Oil pushed higher even after the U.S. went ahead with a planned tariff increase on Chinese goods, as rising tensions in Iran and elsewhere kept the supply outlook tight.
Futures in New York erased a gain shortly after the increase in levies but then climbed again. China said it would be forced to retaliate after U.S. tariffs on $200 billion of its imports were lifted from 10% to 25%. Iran’s oil shipments have tumbled this month with not a single ship seen leaving the nation’s oil terminals for foreign ports, according to tanker tracking data compiled by Bloomberg. Timespreads on global crude benchmark Brent are soaring, another sign of scarce supply.
Oil has swung between gains and losses this week as investors tried to assess if there was still a chance for a U.S.-China trade deal after the White House said it planned to raise tariffs. Rising tension between Washington and Tehran, Russia’s crude contamination crisis and the likelihood of output from Venezuela continuing to drop are pointing toward tighter supply.
“Prices are finding fundamental support from the tightening supply, as also indicated by the pronounced state of backwardation in the Brent forward curve,” Commerzbank AG analysts including Carsten Fritsch wrote in a report.
West Texas Intermediate crude for June delivery rose 24 cents, or 0.4%, to $61.94 a barrel on the New York Mercantile Exchange at 11:22 a.m. in London after climbing as much as 1.3% earlier.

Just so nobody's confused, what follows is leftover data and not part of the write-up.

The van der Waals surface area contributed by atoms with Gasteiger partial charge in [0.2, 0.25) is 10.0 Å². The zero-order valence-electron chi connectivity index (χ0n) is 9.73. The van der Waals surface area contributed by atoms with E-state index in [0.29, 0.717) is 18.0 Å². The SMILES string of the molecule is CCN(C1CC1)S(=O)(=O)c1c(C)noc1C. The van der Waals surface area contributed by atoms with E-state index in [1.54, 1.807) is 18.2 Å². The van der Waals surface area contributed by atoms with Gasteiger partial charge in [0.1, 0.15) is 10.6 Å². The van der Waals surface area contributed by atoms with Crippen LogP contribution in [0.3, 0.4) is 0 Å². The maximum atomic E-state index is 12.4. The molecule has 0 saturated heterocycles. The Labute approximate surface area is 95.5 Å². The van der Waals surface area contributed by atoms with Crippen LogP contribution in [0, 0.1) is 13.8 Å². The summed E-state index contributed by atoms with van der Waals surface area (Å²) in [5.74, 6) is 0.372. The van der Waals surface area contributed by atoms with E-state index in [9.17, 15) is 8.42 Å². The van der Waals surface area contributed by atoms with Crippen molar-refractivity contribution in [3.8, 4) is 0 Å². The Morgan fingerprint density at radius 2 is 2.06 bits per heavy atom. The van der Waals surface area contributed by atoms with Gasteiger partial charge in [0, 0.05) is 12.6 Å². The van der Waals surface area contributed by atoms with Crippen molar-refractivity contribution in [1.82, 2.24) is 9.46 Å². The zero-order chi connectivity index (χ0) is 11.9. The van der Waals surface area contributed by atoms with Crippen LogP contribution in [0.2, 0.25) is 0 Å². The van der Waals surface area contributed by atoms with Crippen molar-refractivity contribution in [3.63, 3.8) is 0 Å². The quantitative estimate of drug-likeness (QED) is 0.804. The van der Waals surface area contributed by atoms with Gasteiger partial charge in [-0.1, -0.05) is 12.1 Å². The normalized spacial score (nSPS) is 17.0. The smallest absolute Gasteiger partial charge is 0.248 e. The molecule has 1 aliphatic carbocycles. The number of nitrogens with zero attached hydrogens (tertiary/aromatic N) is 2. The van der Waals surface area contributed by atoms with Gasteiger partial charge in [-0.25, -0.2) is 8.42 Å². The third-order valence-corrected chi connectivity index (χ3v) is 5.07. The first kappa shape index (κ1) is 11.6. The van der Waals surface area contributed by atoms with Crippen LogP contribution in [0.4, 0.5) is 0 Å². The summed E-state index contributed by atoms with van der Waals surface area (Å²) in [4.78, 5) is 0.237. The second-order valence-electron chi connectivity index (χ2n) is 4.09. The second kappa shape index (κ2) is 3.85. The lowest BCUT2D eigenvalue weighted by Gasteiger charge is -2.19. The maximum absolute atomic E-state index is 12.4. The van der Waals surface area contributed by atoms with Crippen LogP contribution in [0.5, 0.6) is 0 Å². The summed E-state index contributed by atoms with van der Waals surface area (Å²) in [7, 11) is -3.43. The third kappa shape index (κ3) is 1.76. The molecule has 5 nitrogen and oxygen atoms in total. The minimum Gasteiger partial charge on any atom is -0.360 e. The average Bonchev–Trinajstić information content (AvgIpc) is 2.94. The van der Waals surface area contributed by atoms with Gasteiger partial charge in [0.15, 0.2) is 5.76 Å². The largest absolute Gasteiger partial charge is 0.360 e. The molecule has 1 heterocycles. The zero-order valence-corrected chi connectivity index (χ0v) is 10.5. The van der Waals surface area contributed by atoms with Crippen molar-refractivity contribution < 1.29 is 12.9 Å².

Brent for July settlement rose 34 cents, or 0.5%, to $70.73 a barrel on the London-based ICE Futures Europe exchange after closing little changed on Thursday. The global benchmark contract was trading an $8.63 premium to WTI.
While trade talks ended without resolution on Thursday, the ball is now in China’s court as negotiations are set to resume in Washington on Friday. The Asian nation hopes it can resolve issues with the U.S. through cooperation and negotiation, the country’s Commerce Ministry said in a statement after the tariff hike. A gauge of Asian stocks and the Bloomberg Commodity Index held onto modest gains.
As well as Iran and Venezuela, there has been unexpected disruption in oil supply in Russia and Nigeria, and it’s still uncertain to what extent Saudi Arabia will increase its production. Tight global supply is being reflected in Brent’s three-month oil timespread, which is at the widest backwardation — where the forward price is lower than the prompt price — in almost five years.
Other oil-market news Occidental Petroleum Corp. will move forward with its $38 billion takeover of Anadarko Petroleum Corp., the oil industry’s biggest deal in at least four years after Chevron Corp. bowed out of the bidding. India stepped up its purchases of U.S. crude amid OPEC cuts and growing pressure to cut back on Venezuelan and Iranian imports. Iraq, OPEC’s second-largest producer, raised the official selling price of its flagship Basrah Light crude for Asian customers to the highest level since 2012, while offering a heavier grade at the smallest discount since its introduction in 2015. Commodities trader Trafigura estimates there will be about 350,000 b/d of excess high-sulfur fuel oil and a similar shortage of compliant low-sulfur product at the start of next year.